Imagine … you are attending to a resident one day, and you suddenly find them unresponsive and not breathing.
You believe the resident has a ‘do not resuscitate’ (DNR) order in place, but it’s not documented on your handover sheet and you have to make the critical decision to either;
- leave the resident whilst you go and find the correct documentation somewhere in their file
- or stay with the resident and begin CPR, so that you don’t waste time while you deliberate.
You know that a delay in commencing CPR can have a critical impact on the overall outcome for the resident.
This is an issue that nurses and aged care workers are faced with more often than you would expect. Yet frequently the wishes of all residents living in facilities are often not widely known or adequately communicated to key staff working on the floor.
If you’re an agency nurse then it’s even less likely you will have this information on hand when you need it.
The topic recently was raised through HelloCare’s Aged Care Worker Support Group, and the responses reveal the highly complex nature of these decisions and the uncertainty about what should occur in this situation, and many others like them.
Members have written of residents being resuscitated even when a DNR order is in place, and the family and the resident (after he survived) came away angry and disappointed he was put through such heroic measures.
Others have revealed the stress of not being able to access the right paperwork, and therefore DNR orders can not be enacted upon urgently.
These are complex issues, and no single situation is the same. Some facilities of-course doing it better than others.
Every aspect has to be weighed and considered, and the circumstances thought through. While aged care isn’t a hospital, perhaps there are some learnings that can be taken away from the acute setting when it comes to documentation.
We take a look at DNR orders and try to provide some answers.
What is a ‘do not resuscitate order’?
A DNR order is a medical order to withhold cardiopulmonary resuscitation (CPR).
Such an order lets the healthcare team know that, in the event of a cardiac arrest, CPR must not be conducted. Instead, healthcare staff should promote comfort and prepare for end-of-life care.
It is widely recommended that all families with aging parents or loved ones talk about what to do in the event of a serious or terminal event or illness, and document your decisions so that they are legally binding.
Other terms used to describe DNR order include:
- No CPR,
- NFR (Not for resuscitation),
- NFAR (Not for attempted resuscitation),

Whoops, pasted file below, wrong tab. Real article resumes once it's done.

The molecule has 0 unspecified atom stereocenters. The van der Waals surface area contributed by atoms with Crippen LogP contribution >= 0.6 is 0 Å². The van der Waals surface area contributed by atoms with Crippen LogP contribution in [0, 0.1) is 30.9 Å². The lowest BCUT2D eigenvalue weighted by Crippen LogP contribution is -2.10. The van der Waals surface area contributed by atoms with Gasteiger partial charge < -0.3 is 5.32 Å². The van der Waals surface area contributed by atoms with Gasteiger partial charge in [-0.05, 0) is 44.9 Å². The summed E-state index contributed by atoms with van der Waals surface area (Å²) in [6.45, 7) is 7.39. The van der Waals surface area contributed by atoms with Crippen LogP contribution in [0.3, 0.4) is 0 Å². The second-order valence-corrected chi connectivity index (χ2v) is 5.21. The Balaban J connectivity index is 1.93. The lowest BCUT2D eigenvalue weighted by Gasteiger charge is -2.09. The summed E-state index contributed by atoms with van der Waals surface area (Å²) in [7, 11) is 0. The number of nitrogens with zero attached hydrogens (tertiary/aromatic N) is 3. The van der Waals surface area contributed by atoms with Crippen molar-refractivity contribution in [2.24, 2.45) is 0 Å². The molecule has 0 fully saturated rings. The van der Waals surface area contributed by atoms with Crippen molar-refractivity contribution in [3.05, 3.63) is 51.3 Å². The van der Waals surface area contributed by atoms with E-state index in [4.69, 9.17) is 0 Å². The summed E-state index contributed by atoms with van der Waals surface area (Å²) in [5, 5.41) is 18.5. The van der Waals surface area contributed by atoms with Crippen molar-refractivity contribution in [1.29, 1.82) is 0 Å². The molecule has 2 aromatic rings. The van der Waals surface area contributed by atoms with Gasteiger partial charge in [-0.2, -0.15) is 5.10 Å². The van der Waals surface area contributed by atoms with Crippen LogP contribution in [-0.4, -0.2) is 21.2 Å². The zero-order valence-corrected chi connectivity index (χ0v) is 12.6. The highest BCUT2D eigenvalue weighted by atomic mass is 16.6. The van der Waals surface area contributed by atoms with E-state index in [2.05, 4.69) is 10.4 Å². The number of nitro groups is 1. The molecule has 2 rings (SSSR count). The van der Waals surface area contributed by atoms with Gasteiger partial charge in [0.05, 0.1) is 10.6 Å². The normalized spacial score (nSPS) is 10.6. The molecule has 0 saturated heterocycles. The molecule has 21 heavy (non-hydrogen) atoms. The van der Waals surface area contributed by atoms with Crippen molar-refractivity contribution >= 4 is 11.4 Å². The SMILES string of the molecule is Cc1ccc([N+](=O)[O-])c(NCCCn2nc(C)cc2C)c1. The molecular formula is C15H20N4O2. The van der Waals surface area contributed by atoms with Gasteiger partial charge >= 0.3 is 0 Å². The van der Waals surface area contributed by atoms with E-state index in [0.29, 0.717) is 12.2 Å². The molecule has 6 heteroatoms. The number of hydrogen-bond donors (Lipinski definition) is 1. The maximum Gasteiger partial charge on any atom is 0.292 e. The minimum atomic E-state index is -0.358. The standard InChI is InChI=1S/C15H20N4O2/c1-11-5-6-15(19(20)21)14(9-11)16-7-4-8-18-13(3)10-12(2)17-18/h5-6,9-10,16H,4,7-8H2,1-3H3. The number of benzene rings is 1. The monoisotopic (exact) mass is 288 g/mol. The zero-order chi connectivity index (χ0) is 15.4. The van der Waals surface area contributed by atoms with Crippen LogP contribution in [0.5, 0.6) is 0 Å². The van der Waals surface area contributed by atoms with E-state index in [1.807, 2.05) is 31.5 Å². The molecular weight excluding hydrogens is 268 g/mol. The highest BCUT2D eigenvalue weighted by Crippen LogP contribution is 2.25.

- DNAR (do not attempt resuscitation), and
- AND (allow natural death).
Open and unambiguous communication between the relevant parties takes place, both in determining to put one in place and in communicating it to loved ones and the healthcare team.
Ethical and professional considerations
In an emergency, CPR, like other types of treatment can be provided without consent, unless there is a valid written directive to the contrary (NFR or advanced care directive)
One of my colleagues reported their own experiences of when the ambulance attended an aged care home, and they found themselves in a position having to start CPR as no-one could produce a DNR order of a resident that they believed didn’t want to be resuscitated.
So how is it that frail elderly people who’ve expressed their wishes not to be resuscitated are still subjected to such an undignified nightmare?
Clearer communication surrounding DNR needed
DNR orders have been around since the 1970s, yet there remains many difficulties in how DNR decisions are put into practice, including the use of consistent and clear documentation in progress notes/medical records to ensure everyone in the home is across the resident’s decision.
Clearer, easy to find documentation during an emergency seems to be lacking despite the digitisation occurring in patient monitoring and software.
The harsh reality of resuscitation
CPR itself can injure people, especially the frail or old. CPR requires someone to push on a person’s rib cage with enough force to pump blood around the body.
The force used often cracks ribs. But even worse, it can lead to brain damage if the person’s heart has stopped beating for a long enough period. As a result, the person might live for days and weeks in an undignified way, only to succumb to death eventually anyway.
Without the right circumstances, return to the default position
Despite the difficulties of CPR, healthcare professionals can not simply withdraw care. Strict guidelines exist around DNR orders.
Linda Nolte, program director of Advance Care Planning Australia, told HelloCare that aged care providers must have “robust systems, processes and training in place that support quality end-of-life care”.
Valid DNR orders and advance care directives are legally binding and should be enacted.
“All relevant advance care planning documents should be accessible to everyone involved in the care of the individual. This provides clarity for all involved in the care of the individual and ensures that their wishes are known and respected,” Ms Nolte said.
But when the necessary documentation is not available, DNR orders can not be enacted, and herein lies the solution to the problem we outlined at the beginning of this article.
Ms Nolte said, “If relevant documents are unable to be accessed, then the default position is that the care worker would attempt to resuscitate the individual.”
Providers have the duty of care to ensure that inappropriate resuscitation to residents doesn’t happen.
This article is a guide only and should not be considered medical advice.
Image: Kaipungyai, iStock.